Knowing which leads to follow up with – and when – is undoubtedly one of the hardest parts of a salesperson’s job. It’s not uncommon for a sales rep to harbor a mile-long list of potential customers and let once-hot leads slip through the cracks.
The ability to organize the long list of qualities that make a good lead takes a great deal of skill and attention to detail. This is where building an automatable lead scoring process comes into play.
Follow the steps below to create a game-changing lead scoring process for your sales team:
1. Identify Your Qualifying Criteria
There are two main types of criteria you’ll want to score: behavior-based and demographic based.
To make a list of behavior-based criteria, put yourself in your prospects’ shoes and ask yourself, “If I were thinking about buying X product, what are all the possible actions I could take?” Here are a few examples to get you started:
- Visit specific tracked landing pages such as order forms or sales pages. (You can easily track these visits with a system like ONTRAPORT and tracking pixels.)
- Download free lead magnets such as ebooks, checklists or podcasts.
- Fill out forms that indicate interest in learning more.
- Click email links in offer emails.
If you’ve noticed that people of a certain demographic tend to gravitate toward your product or service, use that knowledge to your advantage, and incorporate it into your lead scoring system.
Let’s say that previous customer data tells you that 70% of your business comes from women in their mid-twenties living in California. In that case, it makes sense to consider a 24-year-old woman from Los Angeles a prime demographic target. Any demographic, including job/role, annual income, marital status or education could help you pinpoint a qualified lead. The more specific you’re able to accurately get, the better.
2. Rank Your Criteria and Assign Values
Once you’ve decided what ingredients make a strong lead, you’ll want to assign point values to each one. If you’ve ever followed a cooking recipe, you’ll know that even the simplest batch of chocolate chip cookies can be ruined if the recipe doesn’t specify ingredient amounts. After all, nobody wants a cookie made with too much baking soda and not enough sugar.
The same thing applies to your lead score values: If you rank a lead who subscribed to your email list as high as a lead who frequents your sales page, your sales team is sure to be disappointed when they call a lukewarm lead who’s not ready to buy. In other words, the person who subscribed to your email list is likely less ready to buy than the person who frequents your sales page, so don’t ascribe to them the same value.
To avoid confusion, sort your list of scoring criteria from most to least important. Assign larger numbers to actions that indicate stronger buying interest and lower numbers to actions that indicate less interest. When you’re satisfied with each score value, automate it with a system like ONTRAPORT.
3. Set a Score Threshold, and Link it to a Routing System
Before your sales team gets started calling any lead with points, set a threshold number that reasonably estimates when a lead is ready to buy. Depending on how many points you assign to each action, your threshold could be a score of 10, 50 or even 100. It doesn’t matter what the number is, as long as it indicates when a lead is hot enough to call.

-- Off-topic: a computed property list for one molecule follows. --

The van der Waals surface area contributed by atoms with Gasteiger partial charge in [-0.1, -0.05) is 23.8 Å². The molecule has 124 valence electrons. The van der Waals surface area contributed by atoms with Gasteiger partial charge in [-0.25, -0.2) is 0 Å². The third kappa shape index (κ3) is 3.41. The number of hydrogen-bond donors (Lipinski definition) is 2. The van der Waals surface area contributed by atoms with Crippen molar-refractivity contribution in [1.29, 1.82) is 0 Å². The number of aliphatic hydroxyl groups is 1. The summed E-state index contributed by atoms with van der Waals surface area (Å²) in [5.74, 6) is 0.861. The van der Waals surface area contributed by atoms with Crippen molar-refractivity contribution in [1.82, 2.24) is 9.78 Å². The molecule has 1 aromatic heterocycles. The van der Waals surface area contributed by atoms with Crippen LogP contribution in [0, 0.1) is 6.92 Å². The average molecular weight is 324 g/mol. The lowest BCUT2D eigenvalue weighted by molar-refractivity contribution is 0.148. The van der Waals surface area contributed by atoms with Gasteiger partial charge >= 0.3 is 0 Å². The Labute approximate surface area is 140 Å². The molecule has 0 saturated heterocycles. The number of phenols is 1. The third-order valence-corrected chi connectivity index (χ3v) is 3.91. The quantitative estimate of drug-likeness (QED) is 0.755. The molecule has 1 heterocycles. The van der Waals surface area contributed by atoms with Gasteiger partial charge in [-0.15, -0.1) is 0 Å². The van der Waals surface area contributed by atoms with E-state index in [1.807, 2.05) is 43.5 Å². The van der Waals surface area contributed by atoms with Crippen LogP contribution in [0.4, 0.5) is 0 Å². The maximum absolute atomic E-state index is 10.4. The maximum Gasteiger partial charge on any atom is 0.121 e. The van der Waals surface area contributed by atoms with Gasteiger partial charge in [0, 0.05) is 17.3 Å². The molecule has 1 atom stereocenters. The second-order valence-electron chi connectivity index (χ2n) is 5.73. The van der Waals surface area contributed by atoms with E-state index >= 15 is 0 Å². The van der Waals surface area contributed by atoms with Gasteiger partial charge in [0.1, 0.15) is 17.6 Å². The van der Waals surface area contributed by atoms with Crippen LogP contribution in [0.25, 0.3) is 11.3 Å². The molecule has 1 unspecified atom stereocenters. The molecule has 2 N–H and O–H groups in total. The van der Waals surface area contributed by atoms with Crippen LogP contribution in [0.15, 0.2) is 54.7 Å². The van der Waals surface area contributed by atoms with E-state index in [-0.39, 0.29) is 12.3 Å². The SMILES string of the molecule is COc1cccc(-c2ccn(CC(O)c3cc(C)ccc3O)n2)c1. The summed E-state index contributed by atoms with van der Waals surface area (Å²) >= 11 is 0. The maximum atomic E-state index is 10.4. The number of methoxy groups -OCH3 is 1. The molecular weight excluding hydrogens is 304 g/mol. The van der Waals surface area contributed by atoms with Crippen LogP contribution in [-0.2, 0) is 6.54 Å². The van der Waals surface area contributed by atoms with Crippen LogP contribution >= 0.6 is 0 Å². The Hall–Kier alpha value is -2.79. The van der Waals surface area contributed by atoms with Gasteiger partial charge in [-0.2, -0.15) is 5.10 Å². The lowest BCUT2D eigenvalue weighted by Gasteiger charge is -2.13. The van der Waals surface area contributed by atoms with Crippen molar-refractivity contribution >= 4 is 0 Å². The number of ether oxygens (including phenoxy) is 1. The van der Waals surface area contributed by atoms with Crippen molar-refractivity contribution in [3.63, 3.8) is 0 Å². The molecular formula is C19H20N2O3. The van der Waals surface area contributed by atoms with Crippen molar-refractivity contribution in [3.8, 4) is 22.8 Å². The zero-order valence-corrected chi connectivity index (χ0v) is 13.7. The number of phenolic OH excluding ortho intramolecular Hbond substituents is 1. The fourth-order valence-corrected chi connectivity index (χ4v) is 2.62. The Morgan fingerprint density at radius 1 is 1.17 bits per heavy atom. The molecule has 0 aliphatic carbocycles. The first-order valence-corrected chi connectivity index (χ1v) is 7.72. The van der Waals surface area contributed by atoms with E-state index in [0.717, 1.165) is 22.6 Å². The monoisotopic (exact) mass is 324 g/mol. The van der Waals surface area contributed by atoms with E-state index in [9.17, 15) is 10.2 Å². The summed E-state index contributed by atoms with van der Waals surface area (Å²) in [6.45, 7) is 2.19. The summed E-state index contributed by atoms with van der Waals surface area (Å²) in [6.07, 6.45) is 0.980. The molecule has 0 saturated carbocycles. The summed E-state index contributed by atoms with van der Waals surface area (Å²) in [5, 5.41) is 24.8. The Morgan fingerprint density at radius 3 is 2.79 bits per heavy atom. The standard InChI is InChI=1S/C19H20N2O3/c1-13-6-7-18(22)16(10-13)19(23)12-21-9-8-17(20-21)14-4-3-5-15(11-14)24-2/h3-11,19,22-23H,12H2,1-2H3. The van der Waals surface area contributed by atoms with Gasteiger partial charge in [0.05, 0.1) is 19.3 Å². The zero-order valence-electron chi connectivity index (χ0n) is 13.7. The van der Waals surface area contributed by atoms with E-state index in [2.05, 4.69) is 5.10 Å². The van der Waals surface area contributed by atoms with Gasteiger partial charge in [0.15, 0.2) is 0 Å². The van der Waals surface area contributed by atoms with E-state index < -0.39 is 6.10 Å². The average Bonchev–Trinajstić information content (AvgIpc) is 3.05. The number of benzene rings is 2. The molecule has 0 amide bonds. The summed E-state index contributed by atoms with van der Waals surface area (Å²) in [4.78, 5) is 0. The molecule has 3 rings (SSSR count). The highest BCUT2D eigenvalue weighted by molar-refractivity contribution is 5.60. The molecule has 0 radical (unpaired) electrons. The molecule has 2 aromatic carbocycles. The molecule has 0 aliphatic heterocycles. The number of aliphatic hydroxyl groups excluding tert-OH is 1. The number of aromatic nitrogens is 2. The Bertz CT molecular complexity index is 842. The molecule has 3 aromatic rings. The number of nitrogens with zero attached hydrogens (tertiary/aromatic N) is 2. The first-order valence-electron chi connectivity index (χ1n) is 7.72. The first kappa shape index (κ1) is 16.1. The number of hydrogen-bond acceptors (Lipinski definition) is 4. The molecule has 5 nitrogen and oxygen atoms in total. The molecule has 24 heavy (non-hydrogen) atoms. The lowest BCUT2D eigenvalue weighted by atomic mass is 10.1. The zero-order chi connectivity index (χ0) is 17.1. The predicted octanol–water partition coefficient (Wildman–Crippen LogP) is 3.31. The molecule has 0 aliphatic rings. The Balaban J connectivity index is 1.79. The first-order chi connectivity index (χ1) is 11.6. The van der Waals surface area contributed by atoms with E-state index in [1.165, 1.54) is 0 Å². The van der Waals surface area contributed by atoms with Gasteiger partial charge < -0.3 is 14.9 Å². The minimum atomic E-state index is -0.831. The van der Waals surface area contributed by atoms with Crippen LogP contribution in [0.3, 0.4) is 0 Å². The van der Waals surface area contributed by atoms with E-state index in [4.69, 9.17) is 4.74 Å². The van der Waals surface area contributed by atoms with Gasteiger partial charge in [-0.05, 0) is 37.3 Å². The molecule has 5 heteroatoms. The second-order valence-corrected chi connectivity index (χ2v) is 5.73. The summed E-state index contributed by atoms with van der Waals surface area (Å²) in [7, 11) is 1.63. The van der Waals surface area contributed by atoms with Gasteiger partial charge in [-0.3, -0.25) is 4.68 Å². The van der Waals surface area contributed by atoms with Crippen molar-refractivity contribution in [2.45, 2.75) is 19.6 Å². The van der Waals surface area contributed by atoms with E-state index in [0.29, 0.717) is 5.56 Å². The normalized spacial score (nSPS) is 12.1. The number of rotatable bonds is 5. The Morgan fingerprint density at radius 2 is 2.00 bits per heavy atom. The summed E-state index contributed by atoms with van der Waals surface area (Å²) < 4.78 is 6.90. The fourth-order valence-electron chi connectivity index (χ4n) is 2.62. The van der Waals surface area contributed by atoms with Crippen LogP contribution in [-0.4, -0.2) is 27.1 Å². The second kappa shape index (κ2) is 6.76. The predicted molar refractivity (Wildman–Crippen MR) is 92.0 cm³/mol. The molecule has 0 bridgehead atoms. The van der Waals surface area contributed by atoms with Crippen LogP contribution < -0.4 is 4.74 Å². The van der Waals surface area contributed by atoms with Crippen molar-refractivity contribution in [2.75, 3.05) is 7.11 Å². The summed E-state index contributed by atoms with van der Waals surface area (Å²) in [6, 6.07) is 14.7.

To get the ball rolling on sales calls, consider linking your scoring system to a lead router. Lead routers can distribute calls in two ways: round robin or weighted random.
Round robin lead routers evenly distribute leads one-by-one to each of the sales reps that are in the router you create. Everyone will end up with the same number of leads over time.
Weighted random allows you to set a percentage of leads per salesperson. This is helpful for sales teams with reps of all different experience levels because it allows you to assign a higher percentage of leads to the more experienced team members.
4. Stay Current by Degrading Scores Over Time
Hot leads today may not still be hot leads in a month. If they earned a high score for visiting your sales page three times in February and still haven’t purchased, you can bet they’ve cooled down by March. Make your lead scoring process account for this with a degradation plan.
Lead degradation is simple: The longer leads go without converting, the more points drop from their score. This guarantees that high scores reflect new activity but shouldn’t take away from points awarded based on demographic criteria.
5. Continuously Self-Assess and Improve
You may notice over time that leads who download your free lead magnets aren’t as hot as you thought. Sales reps are calling, but people aren’t buying as often as the lead magnets’ score implied. Keep your scoring process fluid and make changes as needed. The more you adjust your system to reflect reality, the more effective it’ll get.
Make a note on your calendar to review your scoring process monthly or quarterly to make sure your process never goes out-of-date.
Have you implemented lead scoring? Share your tips in the comments below!